Winter Survival Tips For The Homestead
Word on the street is that winter 2013-14 is going to the coldest in decades for the eastern and central US. Now, I don’t know about you, but I am already thinking ahead to spring and how I plan to plant the garden, and I have my favorite heirloom seed catalogs laid out, deciding what to order to fill in the gaps in my seed bank. This cold blast has put the kibosh on my in-front-of-the-fire spring dreaming, and driven me outside in multiple layers to ensure that the homestead is battened down.
Winter Survival Tips For The Homestead
I have goats who have kidded in the last week, so I have given these ‘kidding clips’ (up the backs of the legs and up and over the tail) in order that any after birth doesn’t get stuck to the fur and freeze.
Unfortunately, this also means that udders are shaved, so care needs to be taken that they don’t encounter frostbite. If you’re milking, a good layer of udder balm after milking and drying the udder will provide a protective layer from the chill. The same goes for cattle.
In my experience, furry livestock can either handle being cold or wet – not both. Beware of chills, bloat and pneumonia during cold weather, particularly when it is as extreme as we are seeing.
Bring animals into an enclosed barn if possible, particularly any young stock. If you do not have one, a three sided barn is also good; really just make sure they have somewhere to remain dry and get out of the wind.
My barn is open at both ends, so I have thrown aesthetics to the dogs and hung tarps as wind breaks. It’s surprising how effective they are at protecting from the wind chill, which was down in the -20s last week. That’s really something for the South.
Hay is a great thing; when livestock eat and digest hay, it produces warmth from the inside out. It can be likened to us eating a bowl of hot oatmeal. Ruminants can work on digesting hay long after they have consumed it all, as they can lay in a warm corner and chew their cud. I’m a fan of rolling a round bale into an open barn and letting them have at it.
Horses can be blanketed and left out providing they are not clipped for heavy work. Mine like to go down deep in the woods, out of the worst of the weather, and stand nose to tail to wait it out.
Again – out of the wind is key. Chickens can fluff and huddle to keep warm, but a harsh wind, coupled with rain, can really cause harm. Guess what? More tarps. I hang them
on the sides of my open pens as wind breaks and make sure they’re well strapped down to prevent blowing.
If you offer corn in the evenings, they can fill their crops and then it will digest slowly overnight, keeping them warm in the way that hay keeps livestock warm. Plenty of water is an absolute must.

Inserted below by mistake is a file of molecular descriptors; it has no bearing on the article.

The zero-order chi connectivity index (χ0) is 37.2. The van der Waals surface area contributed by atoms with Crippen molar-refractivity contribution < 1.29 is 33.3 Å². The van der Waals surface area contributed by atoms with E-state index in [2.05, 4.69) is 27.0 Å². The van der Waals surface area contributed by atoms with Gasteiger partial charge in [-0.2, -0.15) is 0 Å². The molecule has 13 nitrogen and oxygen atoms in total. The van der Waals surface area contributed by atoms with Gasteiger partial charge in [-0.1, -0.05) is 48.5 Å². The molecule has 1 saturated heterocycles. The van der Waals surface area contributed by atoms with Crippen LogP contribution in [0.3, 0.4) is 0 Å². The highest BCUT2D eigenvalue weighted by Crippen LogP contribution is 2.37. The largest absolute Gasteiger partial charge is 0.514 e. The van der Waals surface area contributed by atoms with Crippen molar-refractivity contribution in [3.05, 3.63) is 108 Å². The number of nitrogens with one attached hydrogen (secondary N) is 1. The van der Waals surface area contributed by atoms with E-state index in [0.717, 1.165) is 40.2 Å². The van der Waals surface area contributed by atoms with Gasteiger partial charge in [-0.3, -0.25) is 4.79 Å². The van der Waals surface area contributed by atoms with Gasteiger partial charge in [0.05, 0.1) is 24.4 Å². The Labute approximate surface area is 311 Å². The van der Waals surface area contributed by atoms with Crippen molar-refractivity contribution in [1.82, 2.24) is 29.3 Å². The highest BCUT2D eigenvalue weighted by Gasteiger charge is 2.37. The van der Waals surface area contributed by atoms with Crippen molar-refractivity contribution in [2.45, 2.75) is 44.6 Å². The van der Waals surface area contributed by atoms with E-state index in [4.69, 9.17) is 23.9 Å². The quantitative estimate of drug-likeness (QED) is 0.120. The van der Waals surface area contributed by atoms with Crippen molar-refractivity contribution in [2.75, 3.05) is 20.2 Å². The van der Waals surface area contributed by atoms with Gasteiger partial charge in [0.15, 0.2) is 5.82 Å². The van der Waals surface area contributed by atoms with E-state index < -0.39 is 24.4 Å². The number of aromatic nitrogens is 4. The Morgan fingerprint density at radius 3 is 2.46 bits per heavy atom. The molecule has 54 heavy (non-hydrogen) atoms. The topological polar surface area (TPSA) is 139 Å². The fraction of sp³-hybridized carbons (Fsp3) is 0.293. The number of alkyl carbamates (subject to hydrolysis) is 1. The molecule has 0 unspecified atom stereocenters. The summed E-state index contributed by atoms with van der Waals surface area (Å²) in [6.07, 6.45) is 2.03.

As it seems to freeze within minutes of being put out these days, I make sure to go out with water a couple of times a day. I’ve been subjected to the ‘warm water freezes faster‘ instructional by a neighbor many times, but I still persist in taking them body temperature water to drink. I don’t know if it helps them or not, but I can’t imagine that drinking ice cold water in cold weather is pleasant!
Another helpful tip here is to wear rubber dish washing gloves under your regular gloves. That way you can stay warm – and dry – even when dealing with doling out water. I forgot to do this one day and now have wind scorched hands that are cracking and sore.
You may be tempted to run a heat lamp out to a coop, but I urge you to not do it. The risk of fire is greatly disproportionate to the benefits it provides, and really, chickens are hardier than you think.
A little vaseline on the combs and wattles will help to prevent frostbite and, in my experience, square roosts are better than round because they are less likely to freeze to them.
If you are not able to bring them insidee, be sure to provide them with a kennel or other adequate enclosure, with hay available to burrow down in.
I usually leave a window ajar in the shop to allow outside cats to get in out of the weather. Be sure to use caution when you fire up a vehicle, a cat may have decided that under the hood is a good place to shelter!
Livestock dogs are usually happier in the barn with their stock than anywhere else. If the stock is staying out in the pasture then just make sure they have somewhere to shelter; I’m a fan of two pallets propped against each other in an inverted V shape, with another of my trusty tarps tied over the top.
Buildings, farm equipment, and gardens:
You’re unlikely to have any veggies in the ground right now, but in the event you still have root crops going, throw an old blanket over them to keep them free of the worst of the frost. A cold snap often makes root vegetables sweeter, but this is going beyond a frost!
Obviously, disconnect hoses from faucets and allow them to drain so that they don’t freeze. Wrap outside faucets in blankets or towels and then in a trash bag. I can’t guarantee this will stop them freezing, but it might help!
I usually try to make sure that the tractor and lawn tractor are under the shelter of the barn when the weather is like this. If we had room to bring them inside a closed structure, I would.
Good luck working your way through this; it’s surely a tough winter we’re facing this year. But a few preparations can make life so much easier – for you and the animals.
Want more tips? Check out these great articles on our site:
The Ultimate Guide to Winter Storm Survival
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February 7, 2014 at 9:59 AM
My biggest problem with the chickens has been keeping feet warm. I even added a heat lamp yet before I knew it some of them had lost toes : (. They are in a large coop and it should not be windy. They also have hay in some boxes but still having an issue. This has been the first time I kept them over the winter, and probably the last unless I can figure out a way to fix this problem. I thought about a space heater, but that much power non stop with 100′ of cord would cause issues too.
Maybe I should have added more hay to the entire floor?
February 10, 2014 at 10:45 AM
I agree, Travis, a thick layer of hay or straw on the floor should provide a barrier to the cold. Perhaps look into deep littering; it’s a tough job when you come to clean it out, but it really does help.
February 7, 2014 at 10:05 AM